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He is Risen Indeed!

O Death, Where is Thy Sting?
O Grave, Where is Thy Victory?
The most important thing did not happen in Florida or London, in Athens or in Rome. Nor did it happen in Cairo or Beijing. It happened in Jerusalem. The women who ran from that empty tomb, from which a great stone had been rolled away, bore the good news. He is not here. He is Risen! That Good News is the foundation of all truth.
Here in Florida, the great and powerful often deny that truth. Or, perhaps more often, they stumble over it, but they soon pick themselves up and toddle along as if they had never encountered it. Here, the conversation is all about things like healthcare or war, the billions and trillions that are needed. For what? Well, we are endlessly told it is all necessary to stave off the sting of death, to deny the grave's victory.
While critical temporal issues are important, they do not endure. Jesus does. He is both Lord of and central to human history. He was not the first person to rise from the dead. Remember the story of Lazarus? Dead four days, this beloved brother of Mary and Martha had been buried in Bethany. When Jesus came to them, they told him if he had only been there, their brother Lazarus would not have died. Jesus joined in the mourning of those who loved Lazarus. He wept. But then he called upon Lazarus to come out of the grave. Lazarus came back from the dead!
Scripture tells us that the conspirators sought the life of Lazarus because they knew that many believed in Jesus, having seeing Him raise Lazarus from the dead. How ironic.
But there is a difference between Lazarus and Jesus. Lazarus, we may assume, took full advantage of his second opportunity at life, but died again. Not Jesus. Jesus, who died for our sins, was raised from the dead to eternal life. And just as we believe not in Lazarus, but in Jesus, Christians too are promised that we will be raised to eternal life.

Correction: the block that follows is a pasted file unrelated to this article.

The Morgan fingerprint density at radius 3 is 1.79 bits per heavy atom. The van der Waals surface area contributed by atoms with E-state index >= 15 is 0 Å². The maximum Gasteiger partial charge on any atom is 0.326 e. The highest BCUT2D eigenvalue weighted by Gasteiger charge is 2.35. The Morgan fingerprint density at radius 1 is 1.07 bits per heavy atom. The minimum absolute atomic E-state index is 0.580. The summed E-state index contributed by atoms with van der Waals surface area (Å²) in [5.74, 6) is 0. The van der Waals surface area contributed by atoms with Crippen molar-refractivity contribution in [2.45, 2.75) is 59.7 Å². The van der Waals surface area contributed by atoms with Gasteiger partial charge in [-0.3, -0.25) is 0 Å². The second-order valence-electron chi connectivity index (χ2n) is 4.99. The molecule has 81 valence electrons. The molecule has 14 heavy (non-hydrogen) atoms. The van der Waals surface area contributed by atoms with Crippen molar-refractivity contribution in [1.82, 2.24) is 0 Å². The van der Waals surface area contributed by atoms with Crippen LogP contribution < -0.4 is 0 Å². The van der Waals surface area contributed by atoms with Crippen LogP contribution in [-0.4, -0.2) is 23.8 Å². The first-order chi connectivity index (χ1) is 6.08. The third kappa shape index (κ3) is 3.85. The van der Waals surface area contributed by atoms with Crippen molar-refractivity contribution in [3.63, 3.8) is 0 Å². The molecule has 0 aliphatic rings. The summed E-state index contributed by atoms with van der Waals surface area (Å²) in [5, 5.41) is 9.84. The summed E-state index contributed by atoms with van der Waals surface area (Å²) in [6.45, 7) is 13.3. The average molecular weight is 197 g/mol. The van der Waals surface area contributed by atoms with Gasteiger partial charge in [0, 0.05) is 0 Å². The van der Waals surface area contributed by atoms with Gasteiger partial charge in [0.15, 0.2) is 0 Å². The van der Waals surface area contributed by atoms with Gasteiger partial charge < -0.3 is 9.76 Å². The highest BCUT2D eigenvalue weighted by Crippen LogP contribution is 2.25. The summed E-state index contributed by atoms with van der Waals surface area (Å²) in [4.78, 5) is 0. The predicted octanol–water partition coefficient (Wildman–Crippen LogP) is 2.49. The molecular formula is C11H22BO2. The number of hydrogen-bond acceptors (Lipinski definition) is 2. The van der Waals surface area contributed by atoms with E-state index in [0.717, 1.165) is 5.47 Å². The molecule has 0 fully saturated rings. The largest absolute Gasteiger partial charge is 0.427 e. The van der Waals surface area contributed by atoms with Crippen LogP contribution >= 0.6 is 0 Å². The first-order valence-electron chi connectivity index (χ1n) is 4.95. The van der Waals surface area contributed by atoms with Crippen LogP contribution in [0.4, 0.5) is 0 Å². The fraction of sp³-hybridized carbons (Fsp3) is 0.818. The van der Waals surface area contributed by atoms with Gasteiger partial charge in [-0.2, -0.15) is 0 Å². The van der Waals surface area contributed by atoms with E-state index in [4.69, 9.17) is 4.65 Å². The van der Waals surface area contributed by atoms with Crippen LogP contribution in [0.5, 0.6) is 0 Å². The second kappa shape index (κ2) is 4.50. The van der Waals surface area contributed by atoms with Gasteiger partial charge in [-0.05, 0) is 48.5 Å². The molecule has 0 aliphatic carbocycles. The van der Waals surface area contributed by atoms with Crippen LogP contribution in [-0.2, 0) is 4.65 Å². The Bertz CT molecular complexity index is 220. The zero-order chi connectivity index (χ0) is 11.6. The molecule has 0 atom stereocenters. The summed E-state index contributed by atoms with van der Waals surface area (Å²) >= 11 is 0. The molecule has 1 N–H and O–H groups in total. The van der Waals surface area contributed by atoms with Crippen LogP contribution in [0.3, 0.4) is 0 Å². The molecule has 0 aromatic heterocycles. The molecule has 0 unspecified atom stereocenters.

Some of our radical enemies have said: "We love death. America loves life. That is the big difference between us." As Christians, however, we know that he who clings to his life at all costs will lose it but he that believes in Jesus will know everlasting life.
Our enemies do not understand us. Throughout the world during Holy Week, they burned churches, rioted against Christians, threatened our brethren, and uttered vile curses.
They did that to Jesus, too. But all their threats, all their curses, all their cruelties came to naught. They put a huge stone in front of His grave. That will keep Him away from us, they thought, that will put an end to this Jesus, this troubler of Israel.
It didn't. For two thousand years, mockers have denied that Jesus was raised from the dead. He was drugged and taken down from the cross early, wrote one popular author in the 1960s, and his followers spirited His body away. A plot. A conspiracy. A cabal. Believe anything, these mockers tell us, but don't believe in Jesus.
Yet we have more witnesses to the Risen Christ than we have to the assassination of Julius Caesar, and no one invents conspiracy theories to deny Caesar's assassination.
It is Jesus they deny. Jesus they fear. Jesus they hate. Even as He loves, and we must, for His sake, love them too.
Jesus is the cornerstone of our faith. The builders may have rejected Him, but we cling to our Savior, our faith, to the very hem of His garment. With Doubting Thomas, we say: "My Lord and my God!"
It is this Risen Lord who conquered sin and death that we may have life, and have it abundantly. Hallelujah!

Authored by Robert Morrison, FRC's Senior Fellow for Policy Studies